I.  whereas the Court furthermore ruled that the specification of scientific criteria can only be carried out in an objective manner on the basis of scientific data related to the endocrine system, independently of any other consideration, in particular economic ones (paragraph 71 of the judgment); whereas the Court thus clarified that a socio-economic impact assessment is not appropriate for deciding on a scientific matter;

J.  whereas the Court furthermore ruled that the Commission, in the context of the application of the powers delegated to it by the legislator, cannot question the regulatory balance laid down by the legislator between the improvement of the internal market and the protection of both human and animal health and the environment (paragraph 72 of the judgment); whereas the Court thus clarified that it is inappropriate for the Commission to assess regulatory changes of sectorial legislation as part of the impact assessment related to the adoption of a delegated act;

K.  whereas the Court found that the interim criteria set in Regulation (EU) No 528/2012 cannot be seen as delivering a level of protection that would be sufficiently high (paragraph 77 of the judgment);

L.  whereas pursuant to Article 266 TFEU, the institution whose failure to act has been declared to be contrary to the Treaties shall be required to take the necessary measures to comply with the judgment of the Court of Justice of the European Union;

M.  whereas at Parliament’s plenary sitting of February 2016, Vytenis Andriukaitis, the Commissioner responsible for Health and Food Safety, announced that the Commission would nevertheless continue to conduct the impact assessment, considering it a ‘useful and even essential tool to guide its future decision on the criteria’;

N.  whereas the Commission is obliged to carry out impact assessments for legislative and non-legislative initiatives which are expected to have significant economic, environmental or social impacts to map out alternative solutions, meaning that impact assessments are valuable tools helping regulators to assess policy options, but not to determine scientific matters;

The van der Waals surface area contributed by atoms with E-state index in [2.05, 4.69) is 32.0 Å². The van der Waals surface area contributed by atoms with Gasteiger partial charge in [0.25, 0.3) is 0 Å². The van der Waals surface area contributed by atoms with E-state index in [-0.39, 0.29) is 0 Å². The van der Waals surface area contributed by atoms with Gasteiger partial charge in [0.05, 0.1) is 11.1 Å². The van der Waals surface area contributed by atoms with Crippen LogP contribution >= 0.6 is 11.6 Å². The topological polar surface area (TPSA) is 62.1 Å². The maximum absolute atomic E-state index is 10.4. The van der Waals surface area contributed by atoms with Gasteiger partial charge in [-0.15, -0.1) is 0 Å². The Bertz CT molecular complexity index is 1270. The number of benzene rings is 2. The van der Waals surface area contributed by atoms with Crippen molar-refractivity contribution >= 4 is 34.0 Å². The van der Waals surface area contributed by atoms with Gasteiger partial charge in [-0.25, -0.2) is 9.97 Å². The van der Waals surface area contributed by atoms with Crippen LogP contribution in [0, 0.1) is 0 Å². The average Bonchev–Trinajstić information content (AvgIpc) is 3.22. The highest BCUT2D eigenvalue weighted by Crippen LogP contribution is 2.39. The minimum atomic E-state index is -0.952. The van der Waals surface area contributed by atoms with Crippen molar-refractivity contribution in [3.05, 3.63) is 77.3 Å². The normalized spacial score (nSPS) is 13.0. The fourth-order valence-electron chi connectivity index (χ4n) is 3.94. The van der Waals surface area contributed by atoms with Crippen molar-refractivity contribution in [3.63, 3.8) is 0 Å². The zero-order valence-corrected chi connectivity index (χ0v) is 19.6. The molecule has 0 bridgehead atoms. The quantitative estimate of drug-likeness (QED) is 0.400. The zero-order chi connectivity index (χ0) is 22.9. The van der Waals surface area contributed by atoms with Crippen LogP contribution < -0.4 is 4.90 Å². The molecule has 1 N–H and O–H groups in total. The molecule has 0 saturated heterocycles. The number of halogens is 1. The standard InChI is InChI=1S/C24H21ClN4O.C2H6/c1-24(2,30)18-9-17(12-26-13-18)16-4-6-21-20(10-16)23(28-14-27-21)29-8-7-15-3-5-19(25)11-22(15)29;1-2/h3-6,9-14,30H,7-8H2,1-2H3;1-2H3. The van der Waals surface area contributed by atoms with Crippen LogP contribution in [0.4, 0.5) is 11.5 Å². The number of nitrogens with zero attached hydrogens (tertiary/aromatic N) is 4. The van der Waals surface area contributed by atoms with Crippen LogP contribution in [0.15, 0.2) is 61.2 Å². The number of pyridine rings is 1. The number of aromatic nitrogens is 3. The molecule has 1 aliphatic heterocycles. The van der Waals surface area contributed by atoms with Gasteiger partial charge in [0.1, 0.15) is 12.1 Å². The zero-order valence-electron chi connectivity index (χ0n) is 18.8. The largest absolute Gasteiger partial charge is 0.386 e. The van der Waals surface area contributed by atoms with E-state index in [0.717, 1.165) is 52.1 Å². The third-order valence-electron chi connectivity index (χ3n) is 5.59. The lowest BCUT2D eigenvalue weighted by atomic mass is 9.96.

O.  whereas Commission President Jean-Claude Juncker confirmed in his letter of 22 March 2016 to Parliament President Martin Schulz the Commission’s intention to first seek the opinion of the Regulatory Scrutiny Board on the impact assessment before deciding on the scientific criteria, and then to adopt scientific criteria for the determination of endocrine-disrupting properties by the end of June 2016;

P.  whereas there is therefore no doubt that the Commission has not yet taken action to comply with the judgment of the Court, but rather persists in its breach of EU law as declared by the Court, and is thus now also in breach of Article 266 TFEU;

Q.  whereas it is absolutely unacceptable for the Commission, as the guardian of the Treaties, not to comply with the Treaties;

1.  Condemns the Commission not only for its failure to comply with its obligation to adopt delegated acts pursuant to Regulation (EU) No 528/2012, but moreover for failing to comply with its institutional obligations as laid down in the Treaties themselves, notably in Article 266 TFEU;

2.  Takes note of the Commission’s political commitment to propose scientific criteria for the determination of endocrine-disrupting properties before the summer;

3.  Stresses that the General Court ruled that the specification of scientific criteria can only be carried out in an objective manner on the basis of scientific data related to the endocrine system, independently of any other consideration, in particular economic ones, and that the Commission is not entitled to change the regulatory balance laid down in a basic act via the application of powers delegated to it pursuant to Article 290 TFEU, an issue that the Commission, however, evaluates as part of its impact assessment;

4.  Calls on the Commission to comply immediately with its obligations under Article 266 TFEU and to adopt immediately hazard-based scientific criteria for the determination of endocrine-disrupting properties;

5.  Instructs its President to forward this resolution to the President of the Council and the President of the Commission and to notify them of the result of the vote on it in plenary.

(1) OJ L 167, 27.6.2012, p. 1.
(2) http://ec.europa.eu/smart-regulation/impact/planned_ia/docs/2014_env_009_endocrine_disruptors_en.pdf
(3) http://curia.europa.eu/juris/document/document.jsf;jsessionid=9ea7d2dc30d51da24ab07e534c8a920ba78762970884.e34KaxiLc3qMb40Rch0SaxuTa3r0?text=&docid=173067&pageIndex=0&doclang=FR&mode=lst&dir=&occ=first&part=1&cid=717530
(4) http://www.who.int/ceh/publications/endocrine/en/